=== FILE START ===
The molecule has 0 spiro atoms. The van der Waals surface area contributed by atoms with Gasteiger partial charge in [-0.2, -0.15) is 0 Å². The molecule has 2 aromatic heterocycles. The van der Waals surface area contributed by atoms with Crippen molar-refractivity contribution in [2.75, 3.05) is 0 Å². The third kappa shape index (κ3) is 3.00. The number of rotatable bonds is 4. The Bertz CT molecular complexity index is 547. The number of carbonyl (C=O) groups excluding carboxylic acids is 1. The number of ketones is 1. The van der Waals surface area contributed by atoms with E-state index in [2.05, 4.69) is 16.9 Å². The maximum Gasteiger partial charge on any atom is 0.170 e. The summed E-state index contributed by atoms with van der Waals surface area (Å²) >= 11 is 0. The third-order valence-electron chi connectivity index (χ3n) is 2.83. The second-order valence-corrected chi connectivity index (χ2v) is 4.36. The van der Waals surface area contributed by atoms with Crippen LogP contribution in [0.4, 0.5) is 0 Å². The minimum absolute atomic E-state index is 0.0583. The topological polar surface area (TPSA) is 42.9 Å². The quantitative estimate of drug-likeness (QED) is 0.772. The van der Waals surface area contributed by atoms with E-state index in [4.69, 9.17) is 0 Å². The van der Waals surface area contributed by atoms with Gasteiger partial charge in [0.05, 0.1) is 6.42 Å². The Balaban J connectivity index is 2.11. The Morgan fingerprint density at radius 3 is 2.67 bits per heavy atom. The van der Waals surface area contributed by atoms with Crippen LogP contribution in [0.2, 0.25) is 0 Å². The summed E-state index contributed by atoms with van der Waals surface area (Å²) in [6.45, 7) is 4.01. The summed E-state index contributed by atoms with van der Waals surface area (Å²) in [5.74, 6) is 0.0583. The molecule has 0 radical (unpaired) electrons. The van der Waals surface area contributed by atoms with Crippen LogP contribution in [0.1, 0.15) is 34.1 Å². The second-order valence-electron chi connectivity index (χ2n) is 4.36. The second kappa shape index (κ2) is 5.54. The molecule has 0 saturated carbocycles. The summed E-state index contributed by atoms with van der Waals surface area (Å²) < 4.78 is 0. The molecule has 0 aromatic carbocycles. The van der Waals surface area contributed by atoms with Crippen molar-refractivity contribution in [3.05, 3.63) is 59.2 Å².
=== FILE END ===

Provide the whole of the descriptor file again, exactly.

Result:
The molecule has 0 spiro atoms. The van der Waals surface area contributed by atoms with Gasteiger partial charge in [-0.2, -0.15) is 0 Å². The molecule has 2 aromatic heterocycles. The van der Waals surface area contributed by atoms with Crippen molar-refractivity contribution in [2.75, 3.05) is 0 Å². The third kappa shape index (κ3) is 3.00. The number of rotatable bonds is 4. The Bertz CT molecular complexity index is 547. The number of carbonyl (C=O) groups excluding carboxylic acids is 1. The number of ketones is 1. The van der Waals surface area contributed by atoms with E-state index in [2.05, 4.69) is 16.9 Å². The maximum Gasteiger partial charge on any atom is 0.170 e. The summed E-state index contributed by atoms with van der Waals surface area (Å²) >= 11 is 0. The third-order valence-electron chi connectivity index (χ3n) is 2.83. The second-order valence-corrected chi connectivity index (χ2v) is 4.36. The van der Waals surface area contributed by atoms with Crippen LogP contribution in [0.4, 0.5) is 0 Å². The minimum absolute atomic E-state index is 0.0583. The topological polar surface area (TPSA) is 42.9 Å². The quantitative estimate of drug-likeness (QED) is 0.772. The van der Waals surface area contributed by atoms with E-state index in [4.69, 9.17) is 0 Å². The van der Waals surface area contributed by atoms with Gasteiger partial charge in [0.05, 0.1) is 6.42 Å². The Balaban J connectivity index is 2.11. The Morgan fingerprint density at radius 3 is 2.67 bits per heavy atom. The van der Waals surface area contributed by atoms with Crippen LogP contribution in [0.2, 0.25) is 0 Å². The summed E-state index contributed by atoms with van der Waals surface area (Å²) in [6.45, 7) is 4.01. The summed E-state index contributed by atoms with van der Waals surface area (Å²) in [5.74, 6) is 0.0583. The molecule has 0 radical (unpaired) electrons. The van der Waals surface area contributed by atoms with Crippen LogP contribution in [0.1, 0.15) is 34.1 Å². The second-order valence-electron chi connectivity index (χ2n) is 4.36. The second kappa shape index (κ2) is 5.54. The molecule has 0 saturated carbocycles. The summed E-state index contributed by atoms with van der Waals surface area (Å²) < 4.78 is 0. The molecule has 0 aromatic carbocycles. The van der Waals surface area contributed by atoms with Crippen molar-refractivity contribution in [3.05, 3.63) is 59.2 Å².